USA v. Ramola Brown, No. 15-20555 (5th Cir. 2016)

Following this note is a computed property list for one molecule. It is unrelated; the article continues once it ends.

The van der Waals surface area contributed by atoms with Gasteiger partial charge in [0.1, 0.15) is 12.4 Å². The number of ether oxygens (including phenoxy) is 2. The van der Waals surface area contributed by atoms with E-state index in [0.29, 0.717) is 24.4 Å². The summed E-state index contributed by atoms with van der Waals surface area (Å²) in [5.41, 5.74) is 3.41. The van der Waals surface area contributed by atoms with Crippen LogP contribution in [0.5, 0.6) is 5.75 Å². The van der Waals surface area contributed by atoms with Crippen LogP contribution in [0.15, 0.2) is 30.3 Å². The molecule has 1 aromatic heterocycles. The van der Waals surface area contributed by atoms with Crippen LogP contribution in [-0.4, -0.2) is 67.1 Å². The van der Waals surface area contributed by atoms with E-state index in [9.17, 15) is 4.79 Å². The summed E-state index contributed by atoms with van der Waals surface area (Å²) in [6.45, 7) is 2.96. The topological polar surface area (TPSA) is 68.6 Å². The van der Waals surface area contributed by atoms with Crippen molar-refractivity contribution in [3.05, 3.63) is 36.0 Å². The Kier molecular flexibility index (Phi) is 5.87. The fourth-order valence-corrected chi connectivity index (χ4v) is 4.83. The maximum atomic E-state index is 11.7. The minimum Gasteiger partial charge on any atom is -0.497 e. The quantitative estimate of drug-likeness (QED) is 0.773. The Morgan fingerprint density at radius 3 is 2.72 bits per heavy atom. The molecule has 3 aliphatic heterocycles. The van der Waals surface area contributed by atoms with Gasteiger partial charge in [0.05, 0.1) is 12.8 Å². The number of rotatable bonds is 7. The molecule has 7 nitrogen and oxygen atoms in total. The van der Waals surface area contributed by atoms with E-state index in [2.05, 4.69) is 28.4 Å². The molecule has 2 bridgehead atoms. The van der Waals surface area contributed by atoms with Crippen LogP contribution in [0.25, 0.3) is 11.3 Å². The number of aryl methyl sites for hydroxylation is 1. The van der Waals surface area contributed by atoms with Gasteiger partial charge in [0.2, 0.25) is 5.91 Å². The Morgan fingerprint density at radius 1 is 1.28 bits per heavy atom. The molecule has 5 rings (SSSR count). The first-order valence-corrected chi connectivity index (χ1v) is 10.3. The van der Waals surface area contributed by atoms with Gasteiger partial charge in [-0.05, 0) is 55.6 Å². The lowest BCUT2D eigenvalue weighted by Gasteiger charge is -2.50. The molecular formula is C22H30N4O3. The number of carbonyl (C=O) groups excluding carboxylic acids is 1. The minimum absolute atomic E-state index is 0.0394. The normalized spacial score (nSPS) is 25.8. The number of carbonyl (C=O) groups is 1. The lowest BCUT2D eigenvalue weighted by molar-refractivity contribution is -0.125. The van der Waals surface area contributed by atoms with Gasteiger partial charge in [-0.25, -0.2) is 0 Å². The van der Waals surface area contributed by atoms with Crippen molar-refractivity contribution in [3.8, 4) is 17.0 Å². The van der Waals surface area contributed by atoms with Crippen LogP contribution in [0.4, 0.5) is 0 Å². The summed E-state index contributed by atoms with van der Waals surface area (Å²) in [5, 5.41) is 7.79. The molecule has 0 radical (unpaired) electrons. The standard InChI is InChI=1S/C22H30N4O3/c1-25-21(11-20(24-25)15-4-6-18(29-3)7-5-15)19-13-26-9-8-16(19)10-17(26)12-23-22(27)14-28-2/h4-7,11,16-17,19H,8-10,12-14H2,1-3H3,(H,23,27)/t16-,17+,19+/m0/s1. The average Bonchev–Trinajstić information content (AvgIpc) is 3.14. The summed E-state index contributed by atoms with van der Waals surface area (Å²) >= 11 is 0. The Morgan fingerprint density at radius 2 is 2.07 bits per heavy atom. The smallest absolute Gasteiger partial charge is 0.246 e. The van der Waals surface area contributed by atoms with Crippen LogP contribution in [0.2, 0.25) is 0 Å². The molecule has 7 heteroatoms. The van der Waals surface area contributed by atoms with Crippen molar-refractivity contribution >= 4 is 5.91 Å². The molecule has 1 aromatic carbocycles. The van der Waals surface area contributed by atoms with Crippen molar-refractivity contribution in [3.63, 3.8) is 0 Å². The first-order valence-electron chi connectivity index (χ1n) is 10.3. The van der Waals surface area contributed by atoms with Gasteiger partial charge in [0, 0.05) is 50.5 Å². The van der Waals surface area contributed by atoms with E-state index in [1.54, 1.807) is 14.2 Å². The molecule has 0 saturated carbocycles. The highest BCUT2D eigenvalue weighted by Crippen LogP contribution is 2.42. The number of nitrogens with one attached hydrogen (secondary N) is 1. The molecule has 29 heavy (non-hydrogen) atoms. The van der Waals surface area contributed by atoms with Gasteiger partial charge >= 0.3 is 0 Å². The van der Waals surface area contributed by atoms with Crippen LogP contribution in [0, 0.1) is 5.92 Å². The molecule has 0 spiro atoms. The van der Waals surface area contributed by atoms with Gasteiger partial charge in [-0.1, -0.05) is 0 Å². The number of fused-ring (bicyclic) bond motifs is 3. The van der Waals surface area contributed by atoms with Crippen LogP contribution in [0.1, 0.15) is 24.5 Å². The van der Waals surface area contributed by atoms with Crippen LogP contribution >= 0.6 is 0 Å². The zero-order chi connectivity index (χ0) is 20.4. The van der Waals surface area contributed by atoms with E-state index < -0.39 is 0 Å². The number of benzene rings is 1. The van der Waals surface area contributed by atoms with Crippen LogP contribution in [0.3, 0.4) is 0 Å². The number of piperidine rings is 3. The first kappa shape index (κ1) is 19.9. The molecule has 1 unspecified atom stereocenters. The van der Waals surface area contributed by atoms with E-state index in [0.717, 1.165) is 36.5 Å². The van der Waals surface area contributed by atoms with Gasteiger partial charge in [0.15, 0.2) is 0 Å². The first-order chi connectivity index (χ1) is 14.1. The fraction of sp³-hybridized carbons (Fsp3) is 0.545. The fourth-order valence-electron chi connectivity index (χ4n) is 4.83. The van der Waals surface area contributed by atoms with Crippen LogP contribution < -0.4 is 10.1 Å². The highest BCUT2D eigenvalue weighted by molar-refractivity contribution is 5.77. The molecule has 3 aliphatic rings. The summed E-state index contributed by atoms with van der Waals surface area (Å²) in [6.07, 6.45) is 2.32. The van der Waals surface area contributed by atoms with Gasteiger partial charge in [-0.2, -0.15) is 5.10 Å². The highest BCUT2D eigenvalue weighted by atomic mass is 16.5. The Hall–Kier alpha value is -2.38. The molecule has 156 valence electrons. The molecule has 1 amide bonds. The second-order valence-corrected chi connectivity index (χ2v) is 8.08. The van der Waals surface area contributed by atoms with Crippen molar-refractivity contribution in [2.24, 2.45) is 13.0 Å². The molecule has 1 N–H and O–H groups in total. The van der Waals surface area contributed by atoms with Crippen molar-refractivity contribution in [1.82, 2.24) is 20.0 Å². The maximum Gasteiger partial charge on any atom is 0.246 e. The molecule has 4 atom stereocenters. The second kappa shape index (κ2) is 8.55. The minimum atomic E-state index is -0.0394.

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Case: 15-20555 Document: 00513763866 Page: 1 Date Filed: 11/17/2016 IN THE UNITED STATES COURT OF APPEALS FOR THE FIFTH CIRCUIT United States Court of Appeals Fifth Circuit No. 15-20555 Summary Calendar FILED November 17, 2016 Lyle W. Cayce Clerk UNITED STATES OF AMERICA, Plaintiff-Appellee v. RAMOLA KAYE BROWN, Defendant-Appellant Appeal from the United States District Court for the Southern District of Texas USDC No. 4:12-CR-336-6 Before HIGGINBOTHAM, PRADO, and HAYNES, Circuit Judges. PER CURIAM: * Ramola Kay Brown was convicted by a jury of conspiring to possess with intent to distribute five kilograms or more of cocaine and less than 50 kilograms of marijuana. She was sentenced to 145 months of imprisonment. On appeal, Brown claims that the evidence was insufficient to allow the jury to conclude that she had the requisite knowledge, intent, and voluntariness to support a guilty verdict. We review her sufficiency challenge de novo and will Pursuant to 5TH CIR. R. 47.5, the court has determined that this opinion should not be published and is not precedent except under the limited circumstances set forth in 5TH CIR. R. 47.5.4. * Case: 15-20555 Document: 00513763866 Page: 2 Date Filed: 11/17/2016 No. 15-20555 uphold the verdict if a reasonable trier of fact could have found that the evidence established her guilt beyond a reasonable doubt. United States v. Alaniz, 726 F.3d 586, 600-01 (5th Cir. 2013). To establish a conspiracy under 21 U.S.C. § 846, the Government must prove “(1) an agreement existed between two or more persons to violate federal narcotics law, (2) the defendant knew of the existence of the agreement, and (3) the defendant voluntarily participated in the conspiracy.” United States v. Thomas, 690 F.3d 358, 366 (5th Cir. 2012) (quoting United States v. Ochoa, 667 F.3d 643, 648 (5th Cir. 2012)) (internal quotation marks omitted). The elements of a conspiracy offense may be established solely by circumstantial evidence. United States v. Espinoza-Seanez, 862 F.2d 526, 537 (5th Cir. 1988). The evidence adduced at trial showed that a vehicle driven by Brown was stopped and over 20 pounds of marijuana was found in the trunk. There was testimony that Brown admitted that she had coordinated with a marijuana supplier and that she was to be paid $250 for transporting the contraband. Recordings of telephone calls, along with testimony regarding surveillance of Brown and the marijuana supplier, allowed the jury to reasonably infer that there was an agreement to traffic marijuana and that Brown was acting as the driver of the contraband. There was also testimony that Brown admitted to a law enforcement officer that she had transported money and marijuana for an individual identified as the leader of the drug trafficking organization. In view of the foregoing, the evidence is sufficient to establish Brown’s participation in the charged marijuana trafficking conspiracy. See Alaniz, 726 F.3d at 600-01. The evidence is likewise sufficient to support the guilty verdict on the charge of conspiring to possess with intent to distribute five kilograms or more of cocaine. See id. The trial evidence showed the existence of a conspiracy to 2 Case: 15-20555 Document: 00513763866 Page: 3 Date Filed: 11/17/2016 No. 15-20555 traffic cocaine; it further established that Brown, working for the leader of the drug trafficking organization, on several occasions exchanged money for cocaine, which she then transported from one city to another. In view of the foregoing, we affirm Brown’s conviction. Brown also argues that the district court clearly erred by denying her request for a minor role adjustment under U.S.S.G. § 3B1.2. We review the district court’s application of the Sentencing Guidelines de novo and its factual findings, including reasonable inferences drawn from those facts, for clear error. United States v. Alcantar, 733 F.3d 143, 146 (5th Cir. 2013). Whether a defendant played a minor role in a criminal offense is a finding of fact. United States v. Morrow, 177 F.3d 272, 305 (5th Cir. 1999). We have long held that a defendant’s function as transporter of drugs does not, without more, entitle her to a minor role reduction. See United States v. Pofahl, 990 F.2d 1456, 1485 (5th Cir. 1993). Here, however, Brown was not merely a transporter of contraband. As discussed above, Brown coordinated with a supplier to pick up a load of marijuana and exchanged money for loads of cocaine, which she transported from one city to another. Brown also helped count currency for the leader of the drug trafficking organization. Further, the trial evidence showed that Brown participated in a telephone call in an attempt to recover five kilograms of cocaine that had been stolen from the drug trafficking organization. In view of the foregoing, the district court did not clearly err in denying a minor role adjustment. See Alcantar, 733 F.3d at 146. AFFIRMED. 3